So assuming you work an eight-hour day or have school studies like most mortals, but still have your evenings free, a training program may look something like this:
Monday Morning – Cardio – run or cycle for 30 minutes
Monday Evening – Gym for strength training 1 hour
Tuesday Evening – Archery practice 2 hours
Wednesday Morning – Cardio – run or cycle for 30 minutes
Wednesday Evening – 1 hour of Coaching before Club Practice (2 hours)
Thursday – Archery practice 1 hour
Friday Morning – Cardio – run or cycle for 30 minutes
Friday Evening – Gym for strength training 1 hour
Saturday Morning – 1 hour of Coaching / 1 hour of personal practice or club tournament
Sunday – Take a day off
Once your fingers, arms, and back have adapted to the imposed demands of archery, then you can begin a daily practice routine of 100+ arrows. Many top archers shoot upwards of 200-250 arrows per day.
You may also be asking why all the cardio and strength training when all I need to do is stand still and launch arrows? The simple answer is that general fitness builds confidence and improves stress management. As with strenuous exercise, competition stress can cause accelerated heart rates, spurts of adrenalin, and nervous tremors – all detrimental to a precision performance. Overall fitness has a beneficial effect on all of these.
As you draw close to a major match, the frequency and intensity of archery practice can replace the time spent in strength training. A serious archer will also begin trying to take half days off work or getting out of school early, so as to have a few more hours of daylight for training. (We are not suggesting teens cut school, but non-academic electives and school sports may have to take a back seat to archery practice).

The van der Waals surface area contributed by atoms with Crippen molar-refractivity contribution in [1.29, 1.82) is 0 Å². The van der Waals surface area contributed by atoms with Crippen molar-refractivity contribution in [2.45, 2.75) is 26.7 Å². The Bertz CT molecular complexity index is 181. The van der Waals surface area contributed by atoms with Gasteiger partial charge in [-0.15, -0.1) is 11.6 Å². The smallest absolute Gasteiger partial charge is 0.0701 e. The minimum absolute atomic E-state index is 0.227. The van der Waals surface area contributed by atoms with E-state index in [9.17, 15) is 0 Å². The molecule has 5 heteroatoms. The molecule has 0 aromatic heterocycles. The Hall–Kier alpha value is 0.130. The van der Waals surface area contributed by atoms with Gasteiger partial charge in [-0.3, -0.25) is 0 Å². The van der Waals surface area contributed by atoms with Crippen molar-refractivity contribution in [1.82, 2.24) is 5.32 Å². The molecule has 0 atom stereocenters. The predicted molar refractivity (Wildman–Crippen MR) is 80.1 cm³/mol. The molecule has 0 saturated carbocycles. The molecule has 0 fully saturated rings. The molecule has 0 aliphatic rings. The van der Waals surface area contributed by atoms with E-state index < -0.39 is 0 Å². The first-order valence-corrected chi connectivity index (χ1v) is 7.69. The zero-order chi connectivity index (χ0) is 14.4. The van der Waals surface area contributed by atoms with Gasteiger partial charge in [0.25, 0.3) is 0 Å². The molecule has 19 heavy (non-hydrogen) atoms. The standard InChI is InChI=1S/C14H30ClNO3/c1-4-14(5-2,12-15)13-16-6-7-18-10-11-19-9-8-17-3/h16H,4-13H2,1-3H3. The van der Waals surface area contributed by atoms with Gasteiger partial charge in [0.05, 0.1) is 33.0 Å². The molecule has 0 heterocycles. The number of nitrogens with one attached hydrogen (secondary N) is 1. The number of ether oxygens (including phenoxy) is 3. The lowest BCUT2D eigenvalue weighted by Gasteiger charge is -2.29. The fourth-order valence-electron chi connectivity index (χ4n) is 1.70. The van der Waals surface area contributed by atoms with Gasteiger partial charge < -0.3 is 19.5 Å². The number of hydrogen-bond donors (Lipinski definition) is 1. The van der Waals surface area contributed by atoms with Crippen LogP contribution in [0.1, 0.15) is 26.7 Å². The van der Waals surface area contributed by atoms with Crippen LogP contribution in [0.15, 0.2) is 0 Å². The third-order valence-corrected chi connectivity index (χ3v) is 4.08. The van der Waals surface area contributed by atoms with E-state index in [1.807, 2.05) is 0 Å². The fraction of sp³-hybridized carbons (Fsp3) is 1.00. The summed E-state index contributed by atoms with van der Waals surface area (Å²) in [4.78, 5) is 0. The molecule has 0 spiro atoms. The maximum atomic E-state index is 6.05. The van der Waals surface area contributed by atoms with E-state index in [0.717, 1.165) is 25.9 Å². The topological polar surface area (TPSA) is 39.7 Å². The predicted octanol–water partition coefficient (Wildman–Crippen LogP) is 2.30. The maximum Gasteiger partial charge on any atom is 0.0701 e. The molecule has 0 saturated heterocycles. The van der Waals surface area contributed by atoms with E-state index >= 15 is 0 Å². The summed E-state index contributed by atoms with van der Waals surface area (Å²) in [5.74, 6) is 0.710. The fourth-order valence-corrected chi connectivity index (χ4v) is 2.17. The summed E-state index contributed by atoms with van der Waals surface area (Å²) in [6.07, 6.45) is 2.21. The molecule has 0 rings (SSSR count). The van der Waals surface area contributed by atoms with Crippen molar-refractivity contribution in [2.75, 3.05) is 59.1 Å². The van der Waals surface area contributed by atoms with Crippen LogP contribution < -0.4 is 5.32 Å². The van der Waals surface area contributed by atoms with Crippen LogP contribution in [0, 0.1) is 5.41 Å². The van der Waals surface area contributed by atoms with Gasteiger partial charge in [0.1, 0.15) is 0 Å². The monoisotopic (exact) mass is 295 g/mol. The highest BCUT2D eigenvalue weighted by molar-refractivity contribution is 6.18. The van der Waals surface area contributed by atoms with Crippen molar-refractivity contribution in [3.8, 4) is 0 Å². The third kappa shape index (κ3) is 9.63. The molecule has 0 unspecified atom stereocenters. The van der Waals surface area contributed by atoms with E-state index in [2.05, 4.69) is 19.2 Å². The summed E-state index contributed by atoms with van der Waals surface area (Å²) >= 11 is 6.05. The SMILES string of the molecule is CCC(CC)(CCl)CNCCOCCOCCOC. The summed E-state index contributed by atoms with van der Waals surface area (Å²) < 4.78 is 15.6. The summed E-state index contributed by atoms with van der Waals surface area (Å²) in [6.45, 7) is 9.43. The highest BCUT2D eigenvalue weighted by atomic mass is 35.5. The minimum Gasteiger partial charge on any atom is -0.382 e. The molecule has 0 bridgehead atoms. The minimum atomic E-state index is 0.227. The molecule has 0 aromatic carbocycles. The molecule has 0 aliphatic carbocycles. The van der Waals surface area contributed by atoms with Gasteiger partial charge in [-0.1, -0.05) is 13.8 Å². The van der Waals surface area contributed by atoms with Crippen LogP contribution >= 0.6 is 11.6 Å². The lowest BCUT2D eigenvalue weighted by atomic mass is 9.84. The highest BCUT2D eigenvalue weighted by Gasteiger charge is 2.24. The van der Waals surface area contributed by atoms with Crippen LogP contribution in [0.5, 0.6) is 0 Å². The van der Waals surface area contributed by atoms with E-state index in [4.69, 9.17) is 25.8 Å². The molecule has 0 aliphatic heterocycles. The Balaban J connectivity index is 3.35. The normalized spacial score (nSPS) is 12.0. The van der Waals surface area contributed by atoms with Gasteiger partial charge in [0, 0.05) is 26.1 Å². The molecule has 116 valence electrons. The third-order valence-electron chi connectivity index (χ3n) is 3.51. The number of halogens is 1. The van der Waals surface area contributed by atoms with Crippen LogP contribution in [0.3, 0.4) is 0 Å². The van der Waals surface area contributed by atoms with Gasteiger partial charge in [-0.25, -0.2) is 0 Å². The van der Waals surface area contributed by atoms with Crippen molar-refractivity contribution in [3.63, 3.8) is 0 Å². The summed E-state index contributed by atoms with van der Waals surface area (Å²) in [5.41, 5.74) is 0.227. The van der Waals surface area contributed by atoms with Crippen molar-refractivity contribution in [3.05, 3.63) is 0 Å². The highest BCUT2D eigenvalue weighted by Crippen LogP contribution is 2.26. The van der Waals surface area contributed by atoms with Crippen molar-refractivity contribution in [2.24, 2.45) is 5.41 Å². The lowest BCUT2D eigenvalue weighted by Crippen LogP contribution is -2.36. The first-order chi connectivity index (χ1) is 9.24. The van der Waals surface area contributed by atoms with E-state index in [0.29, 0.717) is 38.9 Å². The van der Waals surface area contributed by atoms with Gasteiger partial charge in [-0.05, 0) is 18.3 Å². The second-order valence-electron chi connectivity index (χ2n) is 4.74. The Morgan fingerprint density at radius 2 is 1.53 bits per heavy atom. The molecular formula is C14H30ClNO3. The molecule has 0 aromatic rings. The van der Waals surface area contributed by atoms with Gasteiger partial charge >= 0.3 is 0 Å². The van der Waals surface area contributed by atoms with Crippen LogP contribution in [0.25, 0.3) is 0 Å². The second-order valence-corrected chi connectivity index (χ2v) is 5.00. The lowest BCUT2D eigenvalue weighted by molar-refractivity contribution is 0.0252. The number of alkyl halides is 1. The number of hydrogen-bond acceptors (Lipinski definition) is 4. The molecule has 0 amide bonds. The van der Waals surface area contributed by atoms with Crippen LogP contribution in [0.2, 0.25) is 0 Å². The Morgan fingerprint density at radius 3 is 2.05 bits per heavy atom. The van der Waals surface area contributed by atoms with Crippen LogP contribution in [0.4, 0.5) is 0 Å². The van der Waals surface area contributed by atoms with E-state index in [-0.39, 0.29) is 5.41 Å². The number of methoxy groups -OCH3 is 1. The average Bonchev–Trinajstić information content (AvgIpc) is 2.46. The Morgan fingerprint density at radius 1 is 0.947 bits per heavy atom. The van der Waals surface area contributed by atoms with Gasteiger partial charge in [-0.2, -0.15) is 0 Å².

Additional spare time such as lunch time and time watching TV can be used for stretching exercises or studying videos of past competitions. But even with the above light schedule, you are still getting four or five archery sessions a week for total of 13 hours bow time, plus 3 1/2 hours of fitness training. If something has to be cut, it should not be the coaching sessions or tournament practice.
Days where you cannot train because of work, travel, or rain should not be considered a total loss. Mental exercises and visualization are also extremely important. By taking a quiet moment to close your eyes and mentally visualize the entire preparation, draw, aim, release, and follow-through process, right up to and including seeing that arrow strike the X ring. This will subconsciously program and condition your mind and body for a perfect winning form. YouTube is also a useful training tool in that you can pull up a variety of championship tournaments to study the form of various top ranked athletes. This can also aid in visualization exercises and positive reinforcement.
The key to success in any training is to keep thinking, acting, and training like a champion. It is only through regular, disciplined training and sacrifice that an archer can develop the skills and gain confidence to push through slumps and training plateaus. To quote Vince Lombardi, “Perfection is not attainable, but if we chase perfection we can catch excellence.”